Spencer and I had Singapore Hot Pot, in (of all places), Singapore, on our honeymoon. My first thought was “Asian fondue!” Well, not exactly.
Singapore Street Food and Markets
We went to one of those huge open-air markets that serve a dizzying array of delicious street food. The one we went to was close to Chinatown and just a few blocks from the water. One thing about Singapore is that it’s very clean. It’s probably one of the cleanest cities I’ve ever been to. So we had no fear of eating from the vendors. The hotpot or “steamboat” as it’s sometimes called, is served in an elaborate pot with a burner, similar to a fondue. You cook your own meal at a little outdoor table in the square, by adding the ingredients to the bubbling broth.
Hot Pot, Steamboat or Fondue?
Singapore Hot Pot, sometimes called a Steamboat, is a method of cooking fresh, raw ingredients in a simmering soup base. Similar to cooking in a fondue pot, each diner chooses and cooks the ingredients of their choice right in the pot. The difference is the broth the meat and or vegetables are cooked in and the sauces or accompaniments that would be served with each dish. The Singapore hot pot is delivered to your outdoor table in the center of the market. First arrives the hot pot with a very simple, almost flavorless broth. Then a large platter of whatever meats, seafood or vegetables you’ve chosen. Depending on what meat or seafood you choose, you grab the wafer thin meats with your chopsticks and then lower it into the pot. Cooking rarely takes more than a minute. You can add vegetables and fish them out when they’re tender. Just like fondue, you can dip your meat or veg into a sauce.
Singapore Hotpot is super healthy!
While I don’t believe in counting calories, a few times a year I just need to give my body a break to get back into the cycle of healthy eating after December. January is one of those times when the family begs for this “clean” soup. Even when there aren’t holiday parties to go to, there are cookies and candy to make, and foodie gifts that arrive in the mail or are delivered by thoughtful neighbors. “I’ll have just one“, turns into sampling more than my fair share of calorie-dense food. Soups are a great way to feel full without extra calories. Since I’ve been revamping my website and trying to dig up older recipes that fit into Whole30, gluten free, Paleo or Keto, I’ve discovered that I already had plenty that fit into a healthy life-style, and this is one!
This hot pot is versatile for a lot of diets!
I developed this Singapore Hot Pot recipe based on the soups we had in Singapore and Malaysia. It is a nice soup for “divided” households, where one or more family members are vegetarian. Serve the chicken, shrimp or beef separately, and you won’t have to cook twice for your vegetarian! This is also a fantastic soup to serve to someone who is feeling a bit under the weather. Add more garlic, ginger, and chili oil to help clear up stuffy sinuses!
Though the broth starts out very plain, the magic comes with the condiments. Put out small bowls of ingredients like Asian chili oil, Thai fish sauce, gf soy sauce or coconut aminos, chopped peanuts or cashews, extra bean sprouts, and fresh cilantro. Add your choice of condiments, and the simple bowl of broth becomes a hot, sour, salty, spicy or sweet soup, depending on how you jazz up your own bowl.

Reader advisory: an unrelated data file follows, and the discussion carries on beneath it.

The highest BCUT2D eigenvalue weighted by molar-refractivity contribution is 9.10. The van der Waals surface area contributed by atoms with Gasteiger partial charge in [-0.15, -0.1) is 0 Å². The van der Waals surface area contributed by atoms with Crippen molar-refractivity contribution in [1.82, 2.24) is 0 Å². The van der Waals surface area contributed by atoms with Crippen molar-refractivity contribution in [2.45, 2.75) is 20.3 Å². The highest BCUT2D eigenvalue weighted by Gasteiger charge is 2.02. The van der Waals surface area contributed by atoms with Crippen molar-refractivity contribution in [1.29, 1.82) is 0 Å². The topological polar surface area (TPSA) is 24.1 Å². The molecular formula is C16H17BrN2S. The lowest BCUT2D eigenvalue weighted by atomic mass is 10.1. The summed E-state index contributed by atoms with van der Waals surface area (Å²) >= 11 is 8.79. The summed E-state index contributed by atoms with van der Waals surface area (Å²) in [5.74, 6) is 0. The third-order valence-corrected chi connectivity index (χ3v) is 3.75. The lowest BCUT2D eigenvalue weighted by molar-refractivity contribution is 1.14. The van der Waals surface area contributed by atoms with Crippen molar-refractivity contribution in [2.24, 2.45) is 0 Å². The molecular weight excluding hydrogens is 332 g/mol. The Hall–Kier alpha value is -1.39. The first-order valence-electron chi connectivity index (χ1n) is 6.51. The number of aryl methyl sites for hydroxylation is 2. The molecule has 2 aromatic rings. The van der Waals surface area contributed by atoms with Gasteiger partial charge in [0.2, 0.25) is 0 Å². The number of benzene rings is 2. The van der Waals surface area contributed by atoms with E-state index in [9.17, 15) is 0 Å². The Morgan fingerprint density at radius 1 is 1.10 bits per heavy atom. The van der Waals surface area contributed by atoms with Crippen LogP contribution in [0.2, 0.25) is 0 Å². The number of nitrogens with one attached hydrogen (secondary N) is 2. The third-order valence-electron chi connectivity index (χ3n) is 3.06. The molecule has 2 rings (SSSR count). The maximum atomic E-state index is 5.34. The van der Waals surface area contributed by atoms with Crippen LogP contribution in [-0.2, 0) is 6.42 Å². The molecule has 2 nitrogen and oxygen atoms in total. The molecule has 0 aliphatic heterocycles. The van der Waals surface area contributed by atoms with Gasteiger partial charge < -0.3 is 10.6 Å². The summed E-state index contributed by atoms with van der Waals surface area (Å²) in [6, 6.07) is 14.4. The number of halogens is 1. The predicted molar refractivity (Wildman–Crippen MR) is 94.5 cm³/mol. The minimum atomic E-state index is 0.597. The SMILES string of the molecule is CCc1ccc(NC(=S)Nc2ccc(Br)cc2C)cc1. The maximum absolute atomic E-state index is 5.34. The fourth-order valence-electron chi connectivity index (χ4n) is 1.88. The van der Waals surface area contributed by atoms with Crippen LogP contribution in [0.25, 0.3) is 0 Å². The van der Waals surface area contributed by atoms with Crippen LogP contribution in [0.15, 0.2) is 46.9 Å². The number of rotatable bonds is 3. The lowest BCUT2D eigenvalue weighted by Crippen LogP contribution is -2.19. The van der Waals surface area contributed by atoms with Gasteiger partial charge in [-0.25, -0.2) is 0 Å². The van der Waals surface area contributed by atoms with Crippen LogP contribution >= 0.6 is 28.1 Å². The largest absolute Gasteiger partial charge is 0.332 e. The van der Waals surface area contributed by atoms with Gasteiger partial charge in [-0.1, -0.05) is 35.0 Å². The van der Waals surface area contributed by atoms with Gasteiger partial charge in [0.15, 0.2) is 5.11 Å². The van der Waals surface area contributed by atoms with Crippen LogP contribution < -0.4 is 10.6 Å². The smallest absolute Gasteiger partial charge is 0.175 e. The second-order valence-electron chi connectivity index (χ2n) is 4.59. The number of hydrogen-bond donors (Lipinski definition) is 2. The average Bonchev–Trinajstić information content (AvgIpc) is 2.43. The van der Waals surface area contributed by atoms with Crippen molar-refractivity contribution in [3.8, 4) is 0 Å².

There are no “rules” when it comes to the base soup. Start with vegetable or chicken broth, add sliced onions, thinly sliced carrots, fresh ginger and lots of minced garlic. Just a few minutes before serving, add snow peas, cubed tofu and bean sprouts. I used to add udon or glass noodles, but since discovering shirataki noodles, I add those to the broth for a gluten free, low-carb alternative. Shirataki noodles are made from white yams, and they have a similar texture to glass noodles. I purchase them from the produce section of my local grocery store.
Here’s the recipe for my Singapore Hot Pot. Enjoy!
Some of the items used in this post are available at my Amazon Affiliate Store.
A simple vegetable or chicken broth can be turned into a flavorful soup with the addition of your favorite vegetables or protein. If serving to multiple tastes, have cooked, thinly sliced beef, chicken or shrimp in small bowls so that each person can add their own. This soup is perfect for anyone following a Whole30, Paleo, Gluten free or Keto diet.
- 2 quarts chicken broth (or vegetable)
- zest and juice of one or two lemons or limes
- 2-3 cloves of minced or sliced garlic (more if desired)
- 1 Tablespoon freshly grated ginger or more
- 2 Tablespoons Asian sesame oil
- Any combination of vegetables you choose such as:
- 1 onion thinly sliced
- 2 carrots peeled and thinly sliced
- 2 stalks celery thinly sliced diagonally
- 8 ounces mushrooms sliced
- 1 head Baby bok choy (or spinach)
- 4 ounces snow peas sliced diagonally (add last)
- 1 bunch green onions sliced diagonally (add last)
- 4 ounces bean sprouts (add last)
- Thai Fish sauce to taste
- Sesame oil
- Shirataki noodles
Bring broth to a boil in a large sauce pan. Season broth with juice and zest of lemon or lime, fresh ginger and minced or sliced onions. Then add vegetables from firm to soft, starting with onions, carrots, celery, bok choy and mushrooms. Simmer gently until vegetables are tender, about 10 minutes.
If serving protein separately, (beef, chicken, shrimp or tofu) cook and place in separate bowls. If not, feel free to add to the soup, cooking until meat is done.
5 minutes before serving add sliced snow peas, green onions and bean sprouts.
Serve soup in large bowls with condiments on the side so that each person can season to his or her liking. Condiments can include: Asian or shirataki noodles, hot chili oil, extra lime wedges, additional sesame oil, chopped peanuts or cashews, cilantro, extra bean sprouts, fish sauce, rice vinegar, coconut aminos or soy sauce.